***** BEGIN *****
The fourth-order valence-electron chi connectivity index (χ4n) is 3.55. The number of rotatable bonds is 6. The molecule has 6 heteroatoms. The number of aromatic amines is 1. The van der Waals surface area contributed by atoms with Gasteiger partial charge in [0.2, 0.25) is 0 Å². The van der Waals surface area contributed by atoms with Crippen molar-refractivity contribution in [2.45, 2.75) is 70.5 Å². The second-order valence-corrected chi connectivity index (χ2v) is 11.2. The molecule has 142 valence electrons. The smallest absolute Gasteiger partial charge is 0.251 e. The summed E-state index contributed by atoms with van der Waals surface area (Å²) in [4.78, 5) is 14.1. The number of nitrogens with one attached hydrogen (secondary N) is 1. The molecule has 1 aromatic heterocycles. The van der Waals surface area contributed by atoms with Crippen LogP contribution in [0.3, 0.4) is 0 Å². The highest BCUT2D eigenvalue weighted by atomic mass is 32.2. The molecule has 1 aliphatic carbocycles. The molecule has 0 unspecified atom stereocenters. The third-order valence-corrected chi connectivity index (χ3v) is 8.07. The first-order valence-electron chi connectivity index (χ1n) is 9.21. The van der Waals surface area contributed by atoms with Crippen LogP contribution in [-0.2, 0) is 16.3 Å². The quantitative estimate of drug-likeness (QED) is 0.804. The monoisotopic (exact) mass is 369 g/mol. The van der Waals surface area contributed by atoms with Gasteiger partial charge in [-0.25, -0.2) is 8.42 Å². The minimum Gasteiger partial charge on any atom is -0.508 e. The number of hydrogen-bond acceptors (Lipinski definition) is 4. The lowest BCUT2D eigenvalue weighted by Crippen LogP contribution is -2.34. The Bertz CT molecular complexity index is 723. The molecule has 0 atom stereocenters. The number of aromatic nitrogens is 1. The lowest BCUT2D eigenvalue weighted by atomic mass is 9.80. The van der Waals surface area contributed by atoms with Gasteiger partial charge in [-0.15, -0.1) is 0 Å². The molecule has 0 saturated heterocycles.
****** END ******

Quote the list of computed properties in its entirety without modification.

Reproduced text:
The fourth-order valence-electron chi connectivity index (χ4n) is 3.55. The number of rotatable bonds is 6. The molecule has 6 heteroatoms. The number of aromatic amines is 1. The van der Waals surface area contributed by atoms with Gasteiger partial charge in [0.2, 0.25) is 0 Å². The van der Waals surface area contributed by atoms with Crippen molar-refractivity contribution in [2.45, 2.75) is 70.5 Å². The second-order valence-corrected chi connectivity index (χ2v) is 11.2. The molecule has 142 valence electrons. The smallest absolute Gasteiger partial charge is 0.251 e. The summed E-state index contributed by atoms with van der Waals surface area (Å²) in [4.78, 5) is 14.1. The number of nitrogens with one attached hydrogen (secondary N) is 1. The molecule has 1 aromatic heterocycles. The van der Waals surface area contributed by atoms with Crippen LogP contribution in [0.3, 0.4) is 0 Å². The highest BCUT2D eigenvalue weighted by atomic mass is 32.2. The molecule has 1 aliphatic carbocycles. The molecule has 0 unspecified atom stereocenters. The third-order valence-corrected chi connectivity index (χ3v) is 8.07. The first-order valence-electron chi connectivity index (χ1n) is 9.21. The van der Waals surface area contributed by atoms with Crippen LogP contribution in [-0.2, 0) is 16.3 Å². The quantitative estimate of drug-likeness (QED) is 0.804. The monoisotopic (exact) mass is 369 g/mol. The van der Waals surface area contributed by atoms with Gasteiger partial charge in [-0.25, -0.2) is 8.42 Å². The minimum Gasteiger partial charge on any atom is -0.508 e. The number of hydrogen-bond acceptors (Lipinski definition) is 4. The lowest BCUT2D eigenvalue weighted by Crippen LogP contribution is -2.34. The Bertz CT molecular complexity index is 723. The molecule has 0 atom stereocenters. The number of aromatic nitrogens is 1. The lowest BCUT2D eigenvalue weighted by atomic mass is 9.80. The van der Waals surface area contributed by atoms with Gasteiger partial charge in [-0.15, -0.1) is 0 Å². The molecule has 0 saturated heterocycles.